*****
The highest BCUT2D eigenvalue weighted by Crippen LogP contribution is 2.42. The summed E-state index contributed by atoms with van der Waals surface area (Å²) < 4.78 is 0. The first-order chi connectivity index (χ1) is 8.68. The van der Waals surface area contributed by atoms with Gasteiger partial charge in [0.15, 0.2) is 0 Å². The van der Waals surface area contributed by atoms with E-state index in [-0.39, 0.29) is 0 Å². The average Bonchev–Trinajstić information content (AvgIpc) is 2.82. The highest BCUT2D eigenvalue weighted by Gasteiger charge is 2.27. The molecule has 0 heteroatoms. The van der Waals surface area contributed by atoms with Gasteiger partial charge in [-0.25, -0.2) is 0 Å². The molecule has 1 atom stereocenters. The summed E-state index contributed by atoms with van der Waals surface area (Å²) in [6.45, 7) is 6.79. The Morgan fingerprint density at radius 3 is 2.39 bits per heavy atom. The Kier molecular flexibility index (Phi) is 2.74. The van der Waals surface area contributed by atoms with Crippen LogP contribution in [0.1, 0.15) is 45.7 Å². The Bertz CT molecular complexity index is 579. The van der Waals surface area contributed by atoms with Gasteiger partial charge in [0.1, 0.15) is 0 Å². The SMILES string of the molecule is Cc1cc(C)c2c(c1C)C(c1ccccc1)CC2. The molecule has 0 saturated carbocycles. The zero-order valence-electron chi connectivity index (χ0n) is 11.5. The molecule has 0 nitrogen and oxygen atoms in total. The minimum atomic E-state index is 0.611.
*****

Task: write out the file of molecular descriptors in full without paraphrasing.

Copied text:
The highest BCUT2D eigenvalue weighted by Crippen LogP contribution is 2.42. The summed E-state index contributed by atoms with van der Waals surface area (Å²) < 4.78 is 0. The first-order chi connectivity index (χ1) is 8.68. The van der Waals surface area contributed by atoms with Gasteiger partial charge in [0.15, 0.2) is 0 Å². The van der Waals surface area contributed by atoms with E-state index in [-0.39, 0.29) is 0 Å². The average Bonchev–Trinajstić information content (AvgIpc) is 2.82. The highest BCUT2D eigenvalue weighted by Gasteiger charge is 2.27. The molecule has 0 heteroatoms. The van der Waals surface area contributed by atoms with Gasteiger partial charge in [-0.25, -0.2) is 0 Å². The molecule has 1 atom stereocenters. The summed E-state index contributed by atoms with van der Waals surface area (Å²) in [6.45, 7) is 6.79. The Morgan fingerprint density at radius 3 is 2.39 bits per heavy atom. The Kier molecular flexibility index (Phi) is 2.74. The van der Waals surface area contributed by atoms with Crippen LogP contribution in [0.1, 0.15) is 45.7 Å². The Bertz CT molecular complexity index is 579. The van der Waals surface area contributed by atoms with Gasteiger partial charge in [0.1, 0.15) is 0 Å². The SMILES string of the molecule is Cc1cc(C)c2c(c1C)C(c1ccccc1)CC2. The molecule has 0 saturated carbocycles. The zero-order valence-electron chi connectivity index (χ0n) is 11.5. The molecule has 0 nitrogen and oxygen atoms in total. The minimum atomic E-state index is 0.611.